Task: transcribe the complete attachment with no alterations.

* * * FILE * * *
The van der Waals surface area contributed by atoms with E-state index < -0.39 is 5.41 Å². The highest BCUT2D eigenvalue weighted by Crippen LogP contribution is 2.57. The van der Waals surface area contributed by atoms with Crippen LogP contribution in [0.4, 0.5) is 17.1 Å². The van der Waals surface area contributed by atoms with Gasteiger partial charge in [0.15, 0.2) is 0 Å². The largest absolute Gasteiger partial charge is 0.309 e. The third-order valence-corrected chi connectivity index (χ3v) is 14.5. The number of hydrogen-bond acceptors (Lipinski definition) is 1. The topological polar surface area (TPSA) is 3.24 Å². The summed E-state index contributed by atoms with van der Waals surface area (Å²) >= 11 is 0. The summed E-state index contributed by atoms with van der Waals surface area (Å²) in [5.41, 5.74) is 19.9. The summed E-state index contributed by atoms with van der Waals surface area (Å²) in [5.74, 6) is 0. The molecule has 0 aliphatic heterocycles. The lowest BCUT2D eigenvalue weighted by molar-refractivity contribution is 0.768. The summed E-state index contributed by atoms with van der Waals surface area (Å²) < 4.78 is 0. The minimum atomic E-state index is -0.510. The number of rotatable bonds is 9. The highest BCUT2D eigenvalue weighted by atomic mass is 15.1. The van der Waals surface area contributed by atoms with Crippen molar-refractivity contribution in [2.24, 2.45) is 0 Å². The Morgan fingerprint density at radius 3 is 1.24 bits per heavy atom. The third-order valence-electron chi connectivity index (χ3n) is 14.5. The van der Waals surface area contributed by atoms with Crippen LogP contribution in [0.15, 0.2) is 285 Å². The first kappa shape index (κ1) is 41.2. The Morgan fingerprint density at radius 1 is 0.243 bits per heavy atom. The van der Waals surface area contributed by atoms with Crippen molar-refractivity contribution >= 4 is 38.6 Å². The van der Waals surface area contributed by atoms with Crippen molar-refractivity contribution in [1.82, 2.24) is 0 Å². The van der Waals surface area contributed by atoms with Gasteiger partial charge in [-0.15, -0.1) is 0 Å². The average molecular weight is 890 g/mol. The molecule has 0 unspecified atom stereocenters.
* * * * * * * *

The van der Waals surface area contributed by atoms with E-state index < -0.39 is 5.41 Å². The highest BCUT2D eigenvalue weighted by Crippen LogP contribution is 2.57. The van der Waals surface area contributed by atoms with Crippen LogP contribution in [0.4, 0.5) is 17.1 Å². The van der Waals surface area contributed by atoms with Gasteiger partial charge in [0.15, 0.2) is 0 Å². The largest absolute Gasteiger partial charge is 0.309 e. The third-order valence-corrected chi connectivity index (χ3v) is 14.5. The number of hydrogen-bond acceptors (Lipinski definition) is 1. The topological polar surface area (TPSA) is 3.24 Å². The summed E-state index contributed by atoms with van der Waals surface area (Å²) >= 11 is 0. The summed E-state index contributed by atoms with van der Waals surface area (Å²) in [5.41, 5.74) is 19.9. The summed E-state index contributed by atoms with van der Waals surface area (Å²) in [5.74, 6) is 0. The molecule has 0 aliphatic heterocycles. The lowest BCUT2D eigenvalue weighted by molar-refractivity contribution is 0.768. The summed E-state index contributed by atoms with van der Waals surface area (Å²) < 4.78 is 0. The minimum atomic E-state index is -0.510. The number of rotatable bonds is 9. The highest BCUT2D eigenvalue weighted by atomic mass is 15.1. The van der Waals surface area contributed by atoms with Crippen molar-refractivity contribution in [2.24, 2.45) is 0 Å². The Morgan fingerprint density at radius 3 is 1.24 bits per heavy atom. The third-order valence-electron chi connectivity index (χ3n) is 14.5. The van der Waals surface area contributed by atoms with Crippen LogP contribution in [0.15, 0.2) is 285 Å². The first kappa shape index (κ1) is 41.2. The Morgan fingerprint density at radius 1 is 0.243 bits per heavy atom. The van der Waals surface area contributed by atoms with Crippen molar-refractivity contribution >= 4 is 38.6 Å². The van der Waals surface area contributed by atoms with Crippen molar-refractivity contribution in [1.82, 2.24) is 0 Å². The van der Waals surface area contributed by atoms with Gasteiger partial charge in [-0.15, -0.1) is 0 Å². The average molecular weight is 890 g/mol. The molecule has 0 unspecified atom stereocenters.